In the present study, we determine the contribution of IL-9 to Aspergillus infection and allergy in murine and human CF, and assess the therapeutic effectiveness of targeting IL-9-dependent pathways and the diagnostic potential of this approach. We find that IL-9-driven IL-2 production by MC expands CD25+ILC2, which in turn activate Th9 cells, leading to an amplified allergic inflammation. Overproduction of IL-9 is observed in expectorates from CF patients and a genetic variant of IL-9 shows a sex-specific association with IgE levels in female patients. Blocking IL-9 or inhibiting CD117 (c-Kit) signalling counteracts the pathogenic potential of the IL-9-MC-IL-2 axis, thus providing a therapeutic angle to ameliorate the pathological consequences of microbial colonization in CF.
IL-9 production and ILC2-Th9 activation during aspergillosis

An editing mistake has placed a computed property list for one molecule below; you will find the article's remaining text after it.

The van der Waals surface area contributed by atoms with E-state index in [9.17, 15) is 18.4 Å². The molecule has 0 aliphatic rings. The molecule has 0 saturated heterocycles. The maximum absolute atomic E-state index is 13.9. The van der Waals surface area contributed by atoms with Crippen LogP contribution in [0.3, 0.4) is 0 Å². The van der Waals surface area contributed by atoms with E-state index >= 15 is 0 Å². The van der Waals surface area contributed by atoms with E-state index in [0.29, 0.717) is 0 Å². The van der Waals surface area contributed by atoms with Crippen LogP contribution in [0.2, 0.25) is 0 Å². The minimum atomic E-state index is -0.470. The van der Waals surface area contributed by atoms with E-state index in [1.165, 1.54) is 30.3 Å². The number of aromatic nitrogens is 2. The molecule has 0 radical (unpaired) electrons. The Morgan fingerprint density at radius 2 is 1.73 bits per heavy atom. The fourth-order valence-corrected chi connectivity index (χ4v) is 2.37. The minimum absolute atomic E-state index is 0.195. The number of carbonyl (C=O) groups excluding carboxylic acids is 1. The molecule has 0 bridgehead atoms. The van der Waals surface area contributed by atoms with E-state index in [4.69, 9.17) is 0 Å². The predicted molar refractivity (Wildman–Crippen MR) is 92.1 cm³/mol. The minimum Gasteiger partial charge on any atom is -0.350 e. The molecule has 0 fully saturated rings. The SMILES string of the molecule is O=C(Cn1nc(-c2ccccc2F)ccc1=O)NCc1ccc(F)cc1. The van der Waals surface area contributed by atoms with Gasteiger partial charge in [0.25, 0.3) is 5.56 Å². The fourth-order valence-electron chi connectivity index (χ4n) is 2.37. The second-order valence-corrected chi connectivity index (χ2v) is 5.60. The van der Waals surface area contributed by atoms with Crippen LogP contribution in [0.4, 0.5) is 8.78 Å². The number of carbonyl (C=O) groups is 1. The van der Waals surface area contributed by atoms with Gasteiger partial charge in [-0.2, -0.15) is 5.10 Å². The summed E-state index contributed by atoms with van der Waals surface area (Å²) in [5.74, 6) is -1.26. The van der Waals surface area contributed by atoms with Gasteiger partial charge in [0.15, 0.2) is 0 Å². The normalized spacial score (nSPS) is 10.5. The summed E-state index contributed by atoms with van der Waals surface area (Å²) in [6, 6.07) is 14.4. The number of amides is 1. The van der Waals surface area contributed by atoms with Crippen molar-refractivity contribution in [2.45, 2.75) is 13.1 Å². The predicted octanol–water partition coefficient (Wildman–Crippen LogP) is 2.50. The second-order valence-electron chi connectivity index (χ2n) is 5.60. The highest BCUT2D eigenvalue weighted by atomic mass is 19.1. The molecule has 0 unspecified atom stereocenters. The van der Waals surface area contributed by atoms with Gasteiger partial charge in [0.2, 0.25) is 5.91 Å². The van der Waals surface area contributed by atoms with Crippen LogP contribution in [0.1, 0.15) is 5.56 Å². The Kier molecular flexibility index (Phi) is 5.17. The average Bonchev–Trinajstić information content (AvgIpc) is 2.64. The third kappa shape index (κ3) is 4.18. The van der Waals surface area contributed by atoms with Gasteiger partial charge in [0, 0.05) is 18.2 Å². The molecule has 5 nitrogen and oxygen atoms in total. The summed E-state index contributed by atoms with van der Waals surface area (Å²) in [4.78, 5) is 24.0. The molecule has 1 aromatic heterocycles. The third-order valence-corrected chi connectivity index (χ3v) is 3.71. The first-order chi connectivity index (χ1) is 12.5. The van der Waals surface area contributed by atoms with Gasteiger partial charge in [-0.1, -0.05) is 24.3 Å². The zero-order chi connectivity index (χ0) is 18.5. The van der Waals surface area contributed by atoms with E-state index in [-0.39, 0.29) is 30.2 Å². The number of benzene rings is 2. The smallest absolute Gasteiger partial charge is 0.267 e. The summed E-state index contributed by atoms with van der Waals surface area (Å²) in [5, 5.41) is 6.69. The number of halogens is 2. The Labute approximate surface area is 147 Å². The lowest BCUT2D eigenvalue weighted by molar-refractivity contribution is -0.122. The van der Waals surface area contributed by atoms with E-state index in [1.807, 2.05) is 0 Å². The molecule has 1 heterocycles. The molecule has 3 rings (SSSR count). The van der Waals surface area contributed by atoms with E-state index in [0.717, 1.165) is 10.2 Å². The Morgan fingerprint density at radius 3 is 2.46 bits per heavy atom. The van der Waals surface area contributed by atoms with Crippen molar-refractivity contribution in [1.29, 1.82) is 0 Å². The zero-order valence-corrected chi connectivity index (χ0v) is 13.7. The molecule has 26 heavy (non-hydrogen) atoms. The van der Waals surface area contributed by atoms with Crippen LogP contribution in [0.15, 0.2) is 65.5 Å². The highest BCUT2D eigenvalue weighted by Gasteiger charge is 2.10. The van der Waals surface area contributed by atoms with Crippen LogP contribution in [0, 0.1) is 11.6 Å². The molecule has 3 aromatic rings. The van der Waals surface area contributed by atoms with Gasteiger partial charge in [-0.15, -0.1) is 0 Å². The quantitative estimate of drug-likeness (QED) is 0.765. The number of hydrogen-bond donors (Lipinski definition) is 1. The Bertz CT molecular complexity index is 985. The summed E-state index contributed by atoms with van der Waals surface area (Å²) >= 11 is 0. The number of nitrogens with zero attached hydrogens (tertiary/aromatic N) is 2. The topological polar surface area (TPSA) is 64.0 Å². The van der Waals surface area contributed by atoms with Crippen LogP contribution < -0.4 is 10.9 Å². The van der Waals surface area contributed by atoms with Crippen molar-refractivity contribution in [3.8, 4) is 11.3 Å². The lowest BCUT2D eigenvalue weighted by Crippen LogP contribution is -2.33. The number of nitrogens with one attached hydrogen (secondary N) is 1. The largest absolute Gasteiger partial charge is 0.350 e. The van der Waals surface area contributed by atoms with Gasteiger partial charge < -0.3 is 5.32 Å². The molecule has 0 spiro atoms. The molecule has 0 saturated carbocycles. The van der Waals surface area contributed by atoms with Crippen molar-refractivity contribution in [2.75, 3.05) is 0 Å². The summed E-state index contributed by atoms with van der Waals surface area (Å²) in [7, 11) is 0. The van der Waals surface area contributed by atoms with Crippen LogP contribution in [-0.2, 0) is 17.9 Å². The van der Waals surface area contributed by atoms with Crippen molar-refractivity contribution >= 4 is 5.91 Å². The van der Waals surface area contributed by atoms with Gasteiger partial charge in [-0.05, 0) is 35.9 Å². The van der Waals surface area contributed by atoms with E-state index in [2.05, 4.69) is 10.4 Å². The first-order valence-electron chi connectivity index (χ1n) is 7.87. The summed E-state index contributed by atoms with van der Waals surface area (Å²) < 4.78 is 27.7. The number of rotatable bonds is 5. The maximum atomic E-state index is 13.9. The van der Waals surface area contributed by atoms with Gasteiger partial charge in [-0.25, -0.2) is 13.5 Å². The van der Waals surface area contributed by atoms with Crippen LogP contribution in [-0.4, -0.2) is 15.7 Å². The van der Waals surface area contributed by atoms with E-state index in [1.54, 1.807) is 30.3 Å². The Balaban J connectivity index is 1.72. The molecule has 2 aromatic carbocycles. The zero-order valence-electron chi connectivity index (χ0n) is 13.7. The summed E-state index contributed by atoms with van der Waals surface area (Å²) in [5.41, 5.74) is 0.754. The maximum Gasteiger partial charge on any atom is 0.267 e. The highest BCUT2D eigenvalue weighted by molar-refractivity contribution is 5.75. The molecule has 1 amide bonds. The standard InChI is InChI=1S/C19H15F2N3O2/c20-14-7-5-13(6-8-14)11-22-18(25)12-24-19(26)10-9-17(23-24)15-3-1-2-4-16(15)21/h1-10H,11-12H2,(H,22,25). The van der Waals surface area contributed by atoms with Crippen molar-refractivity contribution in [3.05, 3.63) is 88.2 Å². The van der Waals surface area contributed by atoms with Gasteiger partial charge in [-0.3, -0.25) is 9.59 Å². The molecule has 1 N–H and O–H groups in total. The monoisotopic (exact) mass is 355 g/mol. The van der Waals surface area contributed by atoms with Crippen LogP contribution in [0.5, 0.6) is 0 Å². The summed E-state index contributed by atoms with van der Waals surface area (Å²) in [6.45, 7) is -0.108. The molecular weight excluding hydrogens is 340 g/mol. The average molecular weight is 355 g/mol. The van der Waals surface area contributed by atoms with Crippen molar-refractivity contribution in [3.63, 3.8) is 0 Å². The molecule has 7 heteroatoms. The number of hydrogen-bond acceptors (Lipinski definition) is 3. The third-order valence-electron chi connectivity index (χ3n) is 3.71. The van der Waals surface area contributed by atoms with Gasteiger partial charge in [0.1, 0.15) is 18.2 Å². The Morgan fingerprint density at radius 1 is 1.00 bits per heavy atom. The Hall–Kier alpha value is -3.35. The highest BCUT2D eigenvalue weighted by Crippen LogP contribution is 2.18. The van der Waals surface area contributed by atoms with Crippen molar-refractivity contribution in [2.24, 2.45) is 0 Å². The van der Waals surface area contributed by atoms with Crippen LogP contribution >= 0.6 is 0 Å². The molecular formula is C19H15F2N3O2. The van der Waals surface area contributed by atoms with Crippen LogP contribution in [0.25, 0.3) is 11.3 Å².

We infected C57BL/6 or Cftr−/−mice intranasally with A. fumigatus and measured IL-9 production, ILC2 and Th9 cell activation in infection. We have already shown that Cftr−/−mice are susceptible to Aspergillus infection (from 2.5±0.7 to 3.9±1.0 log colony forming unit (cfu)±s.d. per lung, C57BL/6 versus Cftr−/−mice, respectively) and allergy (from 9.2±0.7 to 22.4±1.3 ng ml−1 total serum IgE in C57BL/6 and Cftr−/−mice, respectively). A peak production of IL-9 occurred during the first week of the infection in C57BL/6 mice to decline thereafter as opposed to Cftr−/−mice in which levels of IL-9 were sustained throughout the infection (Fig. 1a). Peak production of IL-9 was also observed in Rag1−/−, and less in Rag1−/−/Il9R−/−, mice early but not late in infection (Fig. 1a), a finding suggesting that early IL-9 production is IL-9R-dependent and late is T-cell-dependent. We looked therefore for the presence of IL-9+ILC2 and Th9 cells in infection by characterizing IL-9-producing Lin− and CD4+ T cells in the lung. ILC2 are marked by expression of the IL-33R as well as the common γ chain (γc) cytokine receptors for IL-2 and IL-7 (ref. 2). Flow cytometry analysis revealed that CD90.2+ILC2 expressing IL33R or CD25 were present in the lung of naive C57BL/6 (4.5 and 3.3% for CD25+ and ST2+ cells, respectively) and Cftr−/−mice (5.8 and 4.0% for CD25+ and ST2+ cells, respectively; Fig. 1b,c). In C57BL/6 mice, and similarly in Rag1−/− mice (Supplementary Fig. 1a), ST2+ILC2 cells decreased early in infection to return to baseline level 10 days later while CD25+ILC2 stably decreased (Fig. 1b,c). In contrast, in Cftr−/−mice, both types of ILC2 steadily increased throughout the infection (Fig. 1b) along with the expression of the ILC2 transcription factors, Rora, and Gata3 (Fig. 1d) and the production of ILC2 effector cytokines, IL-5 and IL-13 (Fig. 1e). IL-9-producing CD90.2+ILC2 were also expanded in Cftr−/−mice but not in C57BL/6 (Fig. 1b,c) and Rag1−/− mice (Supplementary Fig. 1a), as revealed by flow cytometry. In terms of Th9 cell activation, CD4+IL-9+ T cells appeared in C57BL/6 mice a week after the infection to decline thereafter (Fig. 1h), consistent with the short retention of Th9 at the inflammatory sites21. The expansion was instead sustained in Cftr−/−mice (Fig. 1h) along with the expression of Il9, Pu.1 (purine-rich box 1) and Irf4 (interferon regulatory factor 4) transcription factors (Fig. 1g). These data indicate that IL-9+ILC2 and Th9 cells are all increased in Cftr−/−mice during A. fumigatus infection.